I used to roll my eyes in private at school fundraisers when my daughter used to bring home her brochures at the beginning of the year. As is normal for any young beginner fundraiser, she wanted to sell the most for an out-of-reach toy. I explained on her fundraising debut that her dad and I combined did not have the contacts that would get her that kind of prize. I followed with reiterating that it was good to provide what we can for school, as school staff were working hard to make her as smart as she could be and this would be a great way to say, “thank you.” Let the empathy begin!
The year my daughter turned seven, our place of worship served Thanksgiving dinner at a homeless shelter. Many of the homeless smiled or engaged her in conversation. She expressed her surprise and joy over making these “poor people” happy. I was elated that she got that experience.
I was proud to read an essay my daughter wrote in fifth grade about soliciting donations for troops in Iraq while selling Girl Scout cookies. The girls collected tons of toiletries “because even though they were fighting wars, they want to be clean.” Bags and bags of Skittles and Starburst candy were sent as well because “the troops expressed a desire to see color amongst all the dust they were in.”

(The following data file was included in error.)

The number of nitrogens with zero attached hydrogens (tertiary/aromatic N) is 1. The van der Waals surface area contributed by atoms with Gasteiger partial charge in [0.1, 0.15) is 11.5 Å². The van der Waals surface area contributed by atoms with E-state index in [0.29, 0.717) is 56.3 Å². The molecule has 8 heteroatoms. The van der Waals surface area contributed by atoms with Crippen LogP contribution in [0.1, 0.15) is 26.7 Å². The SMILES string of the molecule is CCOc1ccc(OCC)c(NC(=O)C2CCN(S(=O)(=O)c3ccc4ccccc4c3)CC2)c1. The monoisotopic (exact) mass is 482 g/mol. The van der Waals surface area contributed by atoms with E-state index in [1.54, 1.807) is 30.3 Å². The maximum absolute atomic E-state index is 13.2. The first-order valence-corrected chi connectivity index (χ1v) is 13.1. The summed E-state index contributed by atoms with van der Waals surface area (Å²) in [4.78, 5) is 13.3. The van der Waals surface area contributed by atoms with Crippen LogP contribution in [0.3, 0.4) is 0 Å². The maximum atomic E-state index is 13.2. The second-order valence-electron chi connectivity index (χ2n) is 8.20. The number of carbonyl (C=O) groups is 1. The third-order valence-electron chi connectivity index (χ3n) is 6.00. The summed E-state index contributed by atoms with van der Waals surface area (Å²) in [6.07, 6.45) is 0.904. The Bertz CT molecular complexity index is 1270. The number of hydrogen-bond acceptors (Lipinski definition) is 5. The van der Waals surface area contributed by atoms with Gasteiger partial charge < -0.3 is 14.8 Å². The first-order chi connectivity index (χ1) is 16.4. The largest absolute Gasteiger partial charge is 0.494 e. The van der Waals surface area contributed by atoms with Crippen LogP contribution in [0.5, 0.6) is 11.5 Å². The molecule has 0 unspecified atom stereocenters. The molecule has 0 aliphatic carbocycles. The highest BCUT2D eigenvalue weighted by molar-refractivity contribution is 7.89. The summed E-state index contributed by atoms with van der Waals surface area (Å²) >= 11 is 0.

My daughter grew to love “doing grown-up things” at home like baking, folding her clothes, helping with dinner and sharing educational tricks she learned in school while I was pursuing my master’s degree in elementary education. Of course, this ceased temporarily during the teen years. It was a short blip that disappeared much to my delight. I am happy to report that she is a very compassionate young woman whose career is aimed at providing medical care for those in need.
Empathy can start anywhere – home, school, in scouts, at religious organizations, etc. The best way to build it is through enabling your child to partake. When children come to know they are filling a need, they understand empathy a lot better. Nothing like hands-on experience! Deeds are less likely to be done because they are nice to do, but rather will be done for specific benefits.